11. Well, it's more that I think the remixers should have a bit more control over that situation should it come up. Many remixers would probably be fine with letting the company use their remix for no compensation. Others might find that unfair, and prefer to arrange a deal with the company themselves. I'm sure most would prefer to at least be contacted first. It's a pretty sticky situation no matter how you look at it, since the remixer is infringing their copyright to begin with, but I think many copyright holders (such as the example that Liontamer gave just now) would still be rather sympathetic. Anyway, like I said before, I can totally understand that djpretzel is just trying to protect the site by offering copyright holders a benefit too, but when you think about it, it's pretty doubtful that a company that has a problem with the site would suddenly be like "Oh wait, this changes everything!"
  12. I honestly feel that it would be better to just leave that part of the policy out entirely. I can see where you're coming from in terms of trying to offer the copyright holders something in return for not sending out cease & desists, but at the same time, the remixers themselves are getting a pretty bad deal out of it. From what I understand about copyrights, there are three different types that apply to music: there's separate copyrights over melodies, the recording itself, and any lyrical content. In the case of most remixes, the remixer actually holds more copyrights over their remix than the copyright holder of the source music. In most cases, the remixer owns the copyright for the recording itself, and also for any original material within the remix. The only copyright they're infringing on, obviously, is the notes of the melody that were taken from the source music. In the case of a remix with original lyrics, the remixer actually holds three copyrights over their mix, while the copyright holder of the source music holds only one. I personally agree that the exposure of having their music played in a commercial work would be great for most remixers -- but it should still be up to them to negotiate how it's handled. Having the site give the copyright holders of the source music permission to use a remixer's recording, original melodies, and possible original lyrics however they please just seems really wrong to me. Assuming that this contract is retroactive, this seems really, really wrong to me. None of the remixers submitting music up until now have agreed to license their music for use in commercial material. This would basically be saying to anyone who opposes this part of the policy but has already submitted their music here, "Sorry, you're screwed, we changed the contract." I wish I had a better answer for how to please the source copyright owners, but I still feel that this is not the way to go about it.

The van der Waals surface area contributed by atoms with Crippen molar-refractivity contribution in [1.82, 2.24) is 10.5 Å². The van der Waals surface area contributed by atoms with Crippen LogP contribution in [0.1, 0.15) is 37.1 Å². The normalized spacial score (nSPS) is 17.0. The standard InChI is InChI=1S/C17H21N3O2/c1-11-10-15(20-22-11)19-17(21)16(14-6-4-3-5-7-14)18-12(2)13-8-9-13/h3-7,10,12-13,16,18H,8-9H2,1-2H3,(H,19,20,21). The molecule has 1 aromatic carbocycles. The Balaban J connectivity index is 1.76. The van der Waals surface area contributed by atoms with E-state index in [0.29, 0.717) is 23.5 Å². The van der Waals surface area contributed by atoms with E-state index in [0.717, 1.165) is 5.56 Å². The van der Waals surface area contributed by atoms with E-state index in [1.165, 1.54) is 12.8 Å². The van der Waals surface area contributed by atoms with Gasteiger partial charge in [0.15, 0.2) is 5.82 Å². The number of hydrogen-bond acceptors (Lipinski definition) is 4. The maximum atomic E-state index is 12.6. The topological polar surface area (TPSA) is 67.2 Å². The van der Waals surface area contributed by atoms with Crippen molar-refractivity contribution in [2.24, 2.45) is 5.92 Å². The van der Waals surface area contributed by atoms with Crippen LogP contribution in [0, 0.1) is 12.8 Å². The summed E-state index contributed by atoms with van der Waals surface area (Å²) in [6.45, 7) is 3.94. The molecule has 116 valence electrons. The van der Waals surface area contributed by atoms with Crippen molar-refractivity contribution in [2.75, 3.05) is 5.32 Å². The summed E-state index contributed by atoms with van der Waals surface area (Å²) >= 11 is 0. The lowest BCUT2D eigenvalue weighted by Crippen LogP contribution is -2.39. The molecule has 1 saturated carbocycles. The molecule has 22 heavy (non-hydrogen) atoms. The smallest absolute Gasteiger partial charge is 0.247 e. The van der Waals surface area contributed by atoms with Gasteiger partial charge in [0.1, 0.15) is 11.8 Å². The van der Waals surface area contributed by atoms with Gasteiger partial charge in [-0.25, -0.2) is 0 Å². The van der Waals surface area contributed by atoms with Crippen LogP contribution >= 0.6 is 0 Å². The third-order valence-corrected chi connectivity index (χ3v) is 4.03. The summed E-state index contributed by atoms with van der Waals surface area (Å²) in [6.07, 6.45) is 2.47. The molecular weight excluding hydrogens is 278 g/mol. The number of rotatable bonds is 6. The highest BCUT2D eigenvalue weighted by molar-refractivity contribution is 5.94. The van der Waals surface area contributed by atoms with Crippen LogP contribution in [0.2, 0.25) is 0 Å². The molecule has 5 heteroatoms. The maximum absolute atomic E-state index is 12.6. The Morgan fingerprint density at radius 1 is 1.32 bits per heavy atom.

13. Er, wasn't it supposed to be revealed who did what at the end of the contest? I know which one was Hale's, and it's pretty obvious which one was DragonAvenger's, being the only female vocalist, but I really haven't a clue which of the other two contestants did which entry. Also, in support of Hale's request to have the entries linked directly from the first post... I checked out the songs from the last round after it was over. I think there's probably quite a few new people who check out this board from time to time, and like to see/hear the entries from past competitions. It's kind of a teaser you can't. Anyway, I don't mean to criticize. It was a great contest, and I really enjoyed hearing the results.